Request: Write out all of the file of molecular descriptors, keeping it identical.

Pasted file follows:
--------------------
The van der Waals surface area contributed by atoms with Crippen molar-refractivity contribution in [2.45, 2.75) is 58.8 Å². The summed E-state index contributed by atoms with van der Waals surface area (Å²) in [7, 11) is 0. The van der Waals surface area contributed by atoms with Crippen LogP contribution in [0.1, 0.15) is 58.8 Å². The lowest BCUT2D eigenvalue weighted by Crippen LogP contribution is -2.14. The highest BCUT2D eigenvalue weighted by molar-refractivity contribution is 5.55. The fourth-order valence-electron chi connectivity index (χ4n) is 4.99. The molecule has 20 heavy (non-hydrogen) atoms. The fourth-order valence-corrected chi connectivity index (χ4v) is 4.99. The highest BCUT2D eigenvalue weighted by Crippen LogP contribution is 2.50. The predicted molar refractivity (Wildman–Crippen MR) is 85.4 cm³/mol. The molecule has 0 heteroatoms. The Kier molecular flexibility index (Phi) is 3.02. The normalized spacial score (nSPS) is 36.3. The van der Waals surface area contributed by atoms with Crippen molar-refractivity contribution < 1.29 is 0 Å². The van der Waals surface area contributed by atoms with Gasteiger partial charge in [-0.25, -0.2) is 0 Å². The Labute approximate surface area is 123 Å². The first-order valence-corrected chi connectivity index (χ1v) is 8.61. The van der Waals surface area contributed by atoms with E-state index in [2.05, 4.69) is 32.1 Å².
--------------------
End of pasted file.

The van der Waals surface area contributed by atoms with Crippen molar-refractivity contribution in [2.45, 2.75) is 58.8 Å². The summed E-state index contributed by atoms with van der Waals surface area (Å²) in [7, 11) is 0. The van der Waals surface area contributed by atoms with Crippen LogP contribution in [0.1, 0.15) is 58.8 Å². The lowest BCUT2D eigenvalue weighted by Crippen LogP contribution is -2.14. The highest BCUT2D eigenvalue weighted by molar-refractivity contribution is 5.55. The fourth-order valence-electron chi connectivity index (χ4n) is 4.99. The molecule has 20 heavy (non-hydrogen) atoms. The fourth-order valence-corrected chi connectivity index (χ4v) is 4.99. The highest BCUT2D eigenvalue weighted by Crippen LogP contribution is 2.50. The predicted molar refractivity (Wildman–Crippen MR) is 85.4 cm³/mol. The molecule has 0 heteroatoms. The Kier molecular flexibility index (Phi) is 3.02. The normalized spacial score (nSPS) is 36.3. The van der Waals surface area contributed by atoms with Crippen molar-refractivity contribution < 1.29 is 0 Å². The van der Waals surface area contributed by atoms with Gasteiger partial charge in [-0.25, -0.2) is 0 Å². The Labute approximate surface area is 123 Å². The first-order valence-corrected chi connectivity index (χ1v) is 8.61. The van der Waals surface area contributed by atoms with E-state index in [2.05, 4.69) is 32.1 Å².